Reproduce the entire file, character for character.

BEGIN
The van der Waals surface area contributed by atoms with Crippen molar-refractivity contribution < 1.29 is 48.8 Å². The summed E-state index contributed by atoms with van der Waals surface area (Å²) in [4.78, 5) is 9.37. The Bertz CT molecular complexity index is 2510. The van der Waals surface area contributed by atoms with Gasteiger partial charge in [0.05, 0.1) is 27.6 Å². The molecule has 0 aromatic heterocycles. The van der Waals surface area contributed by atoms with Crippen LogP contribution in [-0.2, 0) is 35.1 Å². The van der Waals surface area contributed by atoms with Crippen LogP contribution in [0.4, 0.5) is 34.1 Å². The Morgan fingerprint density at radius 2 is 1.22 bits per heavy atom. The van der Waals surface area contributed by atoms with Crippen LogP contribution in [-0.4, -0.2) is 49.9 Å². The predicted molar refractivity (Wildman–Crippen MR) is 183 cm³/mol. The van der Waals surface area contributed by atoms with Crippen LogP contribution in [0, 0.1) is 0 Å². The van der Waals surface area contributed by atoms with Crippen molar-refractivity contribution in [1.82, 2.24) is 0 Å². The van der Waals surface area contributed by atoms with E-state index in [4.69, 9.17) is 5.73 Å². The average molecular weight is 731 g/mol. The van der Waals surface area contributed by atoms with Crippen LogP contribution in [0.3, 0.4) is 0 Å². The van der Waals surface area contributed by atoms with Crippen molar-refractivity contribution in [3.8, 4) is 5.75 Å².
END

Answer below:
The van der Waals surface area contributed by atoms with Crippen molar-refractivity contribution < 1.29 is 48.8 Å². The summed E-state index contributed by atoms with van der Waals surface area (Å²) in [4.78, 5) is 9.37. The Bertz CT molecular complexity index is 2510. The van der Waals surface area contributed by atoms with Gasteiger partial charge in [0.05, 0.1) is 27.6 Å². The molecule has 0 aromatic heterocycles. The van der Waals surface area contributed by atoms with Crippen LogP contribution in [-0.2, 0) is 35.1 Å². The van der Waals surface area contributed by atoms with Crippen LogP contribution in [0.4, 0.5) is 34.1 Å². The Morgan fingerprint density at radius 2 is 1.22 bits per heavy atom. The van der Waals surface area contributed by atoms with Crippen LogP contribution in [-0.4, -0.2) is 49.9 Å². The predicted molar refractivity (Wildman–Crippen MR) is 183 cm³/mol. The van der Waals surface area contributed by atoms with Crippen LogP contribution in [0, 0.1) is 0 Å². The van der Waals surface area contributed by atoms with Crippen molar-refractivity contribution in [1.82, 2.24) is 0 Å². The van der Waals surface area contributed by atoms with E-state index in [4.69, 9.17) is 5.73 Å². The average molecular weight is 731 g/mol. The van der Waals surface area contributed by atoms with Crippen LogP contribution in [0.3, 0.4) is 0 Å². The van der Waals surface area contributed by atoms with Crippen molar-refractivity contribution in [3.8, 4) is 5.75 Å².